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Learning from Loss • Finding the Words

A couple of years ago, a well-known and well-loved nonprofit organization contacted our team with a bit of a problem. The organization had been sustained by a loyal following of recurring donors, but their leadership had noticed a concerning trail off in contributions. They had lost some of their most important donors and they needed to figure out why. 

This week’s essay comes from the Finding The Words column, a series published every Wednesday that delivers a dose of communication insights direct to your inbox. If you like what you read, we hope you’ll subscribe to ensure you receive this each week.

Episode Transcript

Carrie Fox
Hey there, it’s Carrie Fox, host of the Mission Forward podcast. And some of you probably already know that I write a weekly column on communications and life, in addition to hosting this podcast. And on this season of the show, I’m lifting up a few of my essays here as short form episodes of the podcast. If you like what you hear, I hope you will head over to and sign up to get these insights delivered to your inbox each and every Wednesday morning. And in addition to that, if you like what you hear today, I hope you will give this show a five-star rating and maybe share the episode or any of our other awesome shows with the people in your network. But now onto today’s show, “Learning From Our Losses.”

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A couple of years ago, a well-known and well-loved nonprofit organization contacted our team with a bit of a problem. For so long, this organization had been sustained by a loyal following of recurring donors, but their leadership had noticed a concerning trail off in contributions. The donations weren’t coming in as consistently and some of the most loyal donors had actually ended their relationship with the organization. For one reason or another, these donors decided to move on from the organization they once believed in. The organization had lost some of their most important donors and they needed to figure out why.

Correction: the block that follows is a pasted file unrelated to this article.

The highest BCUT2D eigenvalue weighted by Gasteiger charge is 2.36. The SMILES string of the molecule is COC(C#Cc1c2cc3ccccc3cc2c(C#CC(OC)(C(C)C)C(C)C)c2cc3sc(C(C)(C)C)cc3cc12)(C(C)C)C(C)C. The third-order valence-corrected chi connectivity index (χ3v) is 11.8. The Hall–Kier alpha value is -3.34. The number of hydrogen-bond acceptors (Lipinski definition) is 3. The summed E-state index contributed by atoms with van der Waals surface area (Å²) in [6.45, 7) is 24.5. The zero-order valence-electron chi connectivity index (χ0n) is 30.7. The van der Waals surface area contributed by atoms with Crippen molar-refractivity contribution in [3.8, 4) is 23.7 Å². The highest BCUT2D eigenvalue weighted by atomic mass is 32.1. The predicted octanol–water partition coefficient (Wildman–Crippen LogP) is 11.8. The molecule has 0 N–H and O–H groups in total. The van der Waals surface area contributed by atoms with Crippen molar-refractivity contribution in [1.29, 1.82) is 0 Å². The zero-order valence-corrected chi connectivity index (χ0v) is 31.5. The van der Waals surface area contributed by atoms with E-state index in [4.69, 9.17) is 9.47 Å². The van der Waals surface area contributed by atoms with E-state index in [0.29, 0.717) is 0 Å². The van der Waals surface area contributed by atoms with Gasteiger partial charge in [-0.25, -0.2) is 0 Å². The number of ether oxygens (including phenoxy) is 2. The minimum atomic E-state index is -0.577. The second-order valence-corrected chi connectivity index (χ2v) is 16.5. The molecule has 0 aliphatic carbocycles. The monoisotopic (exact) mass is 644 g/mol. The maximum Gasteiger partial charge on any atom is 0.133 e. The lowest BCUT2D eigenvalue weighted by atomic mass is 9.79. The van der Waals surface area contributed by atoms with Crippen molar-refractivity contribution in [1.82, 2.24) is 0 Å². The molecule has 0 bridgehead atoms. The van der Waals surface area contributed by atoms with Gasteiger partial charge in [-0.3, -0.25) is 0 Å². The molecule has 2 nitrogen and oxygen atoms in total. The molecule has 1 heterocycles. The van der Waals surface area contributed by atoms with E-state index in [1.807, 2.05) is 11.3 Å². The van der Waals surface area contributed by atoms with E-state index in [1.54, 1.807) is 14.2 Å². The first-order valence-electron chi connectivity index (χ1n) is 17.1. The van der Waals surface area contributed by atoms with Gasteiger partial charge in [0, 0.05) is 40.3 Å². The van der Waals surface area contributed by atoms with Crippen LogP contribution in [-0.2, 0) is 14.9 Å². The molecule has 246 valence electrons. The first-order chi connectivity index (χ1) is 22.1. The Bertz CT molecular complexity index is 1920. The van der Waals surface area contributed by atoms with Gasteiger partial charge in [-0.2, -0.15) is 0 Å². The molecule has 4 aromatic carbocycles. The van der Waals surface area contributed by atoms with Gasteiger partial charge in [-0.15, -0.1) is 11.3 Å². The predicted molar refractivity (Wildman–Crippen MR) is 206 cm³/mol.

We suspected there might be more to the story. So first we set out and conducted some research, namely a set of one-on-one interviews with donors, current, lapsed, and lost, to understand the situation better. What we found was fascinating. The organization had not shifted away from its values. It hadn’t been fiscally irresponsible. The leadership hadn’t done anything to cause a hard break in the relationship. But repeatedly, we heard that this focus of their work had dissipated. And in doing so, it had started to lose connection with its core audience.